After the film's tepid reception, especially for his own starring performance, a once-enthusiastic Peter O'Toole declared, 'It was a mistake and I made the mistake because I was conservative and played safe. And that way lies failure'.
In London, this film was the Royal Command Film Performance for 1965, with the Queen attending the premiere. James Mason was amongst the stars of the film presented to Her Majesty, and he was able to secure free tickets for the evening for his parents, who were both octogenarians by this time. However, they disliked the film so much that they discreetly left the cinema at the intermission - even though their son had not appeared on-screen yet.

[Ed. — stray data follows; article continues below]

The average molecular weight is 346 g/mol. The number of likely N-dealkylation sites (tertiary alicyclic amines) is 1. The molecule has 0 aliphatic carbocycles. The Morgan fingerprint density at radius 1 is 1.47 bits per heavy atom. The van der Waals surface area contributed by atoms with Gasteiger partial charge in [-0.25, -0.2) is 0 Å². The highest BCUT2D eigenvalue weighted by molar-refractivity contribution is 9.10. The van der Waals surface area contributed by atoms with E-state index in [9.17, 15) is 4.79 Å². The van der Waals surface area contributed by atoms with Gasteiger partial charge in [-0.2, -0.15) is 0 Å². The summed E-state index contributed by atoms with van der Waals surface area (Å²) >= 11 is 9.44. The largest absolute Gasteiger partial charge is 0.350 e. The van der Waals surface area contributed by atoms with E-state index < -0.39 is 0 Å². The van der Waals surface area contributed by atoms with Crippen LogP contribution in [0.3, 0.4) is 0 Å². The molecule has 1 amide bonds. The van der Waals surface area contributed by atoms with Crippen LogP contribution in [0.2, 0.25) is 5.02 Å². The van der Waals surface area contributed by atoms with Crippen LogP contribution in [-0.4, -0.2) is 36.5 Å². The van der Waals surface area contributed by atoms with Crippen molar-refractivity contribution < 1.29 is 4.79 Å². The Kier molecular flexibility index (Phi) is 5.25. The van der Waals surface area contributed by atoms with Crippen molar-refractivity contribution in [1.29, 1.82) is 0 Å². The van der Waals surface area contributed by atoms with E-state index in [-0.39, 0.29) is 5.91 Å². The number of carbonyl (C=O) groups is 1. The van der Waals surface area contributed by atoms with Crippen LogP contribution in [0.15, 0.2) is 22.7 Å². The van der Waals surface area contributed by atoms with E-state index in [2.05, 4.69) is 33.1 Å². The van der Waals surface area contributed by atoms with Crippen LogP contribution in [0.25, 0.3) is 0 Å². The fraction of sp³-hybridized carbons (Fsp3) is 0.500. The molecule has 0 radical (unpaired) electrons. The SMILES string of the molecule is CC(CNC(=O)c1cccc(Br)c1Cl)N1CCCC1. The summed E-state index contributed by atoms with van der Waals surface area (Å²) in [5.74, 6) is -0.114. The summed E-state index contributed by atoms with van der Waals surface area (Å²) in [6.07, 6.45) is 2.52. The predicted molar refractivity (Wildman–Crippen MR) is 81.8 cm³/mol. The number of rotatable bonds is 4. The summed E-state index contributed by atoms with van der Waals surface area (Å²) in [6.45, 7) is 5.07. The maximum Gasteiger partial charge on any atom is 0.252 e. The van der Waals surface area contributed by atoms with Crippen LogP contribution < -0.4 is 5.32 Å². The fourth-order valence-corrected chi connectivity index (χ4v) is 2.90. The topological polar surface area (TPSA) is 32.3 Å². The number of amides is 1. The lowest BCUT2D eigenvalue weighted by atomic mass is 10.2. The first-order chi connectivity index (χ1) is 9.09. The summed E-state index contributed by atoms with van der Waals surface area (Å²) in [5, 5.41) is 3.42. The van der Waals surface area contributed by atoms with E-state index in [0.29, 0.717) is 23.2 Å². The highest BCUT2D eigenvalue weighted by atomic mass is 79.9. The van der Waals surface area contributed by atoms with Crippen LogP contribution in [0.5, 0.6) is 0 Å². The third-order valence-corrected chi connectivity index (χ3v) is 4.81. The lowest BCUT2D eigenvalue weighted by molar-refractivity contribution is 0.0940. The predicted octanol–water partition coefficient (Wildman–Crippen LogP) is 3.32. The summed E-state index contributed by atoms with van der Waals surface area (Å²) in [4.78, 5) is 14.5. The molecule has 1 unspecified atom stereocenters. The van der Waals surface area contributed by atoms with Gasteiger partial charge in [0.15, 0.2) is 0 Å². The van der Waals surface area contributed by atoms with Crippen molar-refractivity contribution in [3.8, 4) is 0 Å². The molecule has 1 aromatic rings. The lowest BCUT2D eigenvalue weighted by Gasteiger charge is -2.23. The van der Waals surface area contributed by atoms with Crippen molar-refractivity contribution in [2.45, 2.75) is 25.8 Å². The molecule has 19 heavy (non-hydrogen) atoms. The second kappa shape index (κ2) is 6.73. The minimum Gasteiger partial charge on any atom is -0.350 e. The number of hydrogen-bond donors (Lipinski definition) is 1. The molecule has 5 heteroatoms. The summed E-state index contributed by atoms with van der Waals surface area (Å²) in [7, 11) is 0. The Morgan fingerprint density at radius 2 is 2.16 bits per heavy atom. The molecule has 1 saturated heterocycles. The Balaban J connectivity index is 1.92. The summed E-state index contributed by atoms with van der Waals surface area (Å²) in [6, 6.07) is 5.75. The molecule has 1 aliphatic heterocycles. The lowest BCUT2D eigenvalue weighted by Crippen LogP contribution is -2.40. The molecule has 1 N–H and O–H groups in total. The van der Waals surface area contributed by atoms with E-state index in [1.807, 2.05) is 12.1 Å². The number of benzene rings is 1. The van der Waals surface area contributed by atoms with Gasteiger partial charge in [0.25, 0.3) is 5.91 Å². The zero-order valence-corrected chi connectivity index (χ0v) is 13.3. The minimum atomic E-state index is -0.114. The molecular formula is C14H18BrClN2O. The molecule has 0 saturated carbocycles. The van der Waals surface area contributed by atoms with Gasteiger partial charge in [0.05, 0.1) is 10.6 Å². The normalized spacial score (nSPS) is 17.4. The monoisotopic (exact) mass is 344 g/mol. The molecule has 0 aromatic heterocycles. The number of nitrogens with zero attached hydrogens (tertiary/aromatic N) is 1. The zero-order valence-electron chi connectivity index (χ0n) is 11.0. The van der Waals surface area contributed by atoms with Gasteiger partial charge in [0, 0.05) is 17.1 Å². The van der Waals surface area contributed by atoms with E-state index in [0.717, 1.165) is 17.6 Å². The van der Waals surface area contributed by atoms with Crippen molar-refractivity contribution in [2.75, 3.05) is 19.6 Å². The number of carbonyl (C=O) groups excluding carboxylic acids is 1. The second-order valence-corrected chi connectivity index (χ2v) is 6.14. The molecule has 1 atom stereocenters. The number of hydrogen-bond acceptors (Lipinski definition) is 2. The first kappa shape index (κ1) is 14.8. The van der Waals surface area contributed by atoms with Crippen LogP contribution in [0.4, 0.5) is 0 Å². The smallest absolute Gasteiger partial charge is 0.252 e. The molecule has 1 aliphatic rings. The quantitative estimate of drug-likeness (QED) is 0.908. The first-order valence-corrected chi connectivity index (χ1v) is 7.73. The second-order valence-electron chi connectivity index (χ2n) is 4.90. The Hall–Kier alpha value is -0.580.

In her book, 'To The End Of Hell', Denise Affonço notes that her late husband Phou Teang Seng (a victim of the Khmer Rouge) worked on Lord Jim (1965) as a stage manager and was responsible for the entire crews' canteen. Denise spent a month on the set (in Siem Reap) when she was pregnant with her son, Jean-Jacques.
According to director Richard Brooks's biographer Douglass Daniel, though the Cambodian government never demanded any script approval, one condition of its agreement to allow on-location shooting in the troubled nation was for the production company to build a 45-room addition to an existing hotel near the famed Angkor Wat ruins, at a cost of $600,000 from the $9 million budget.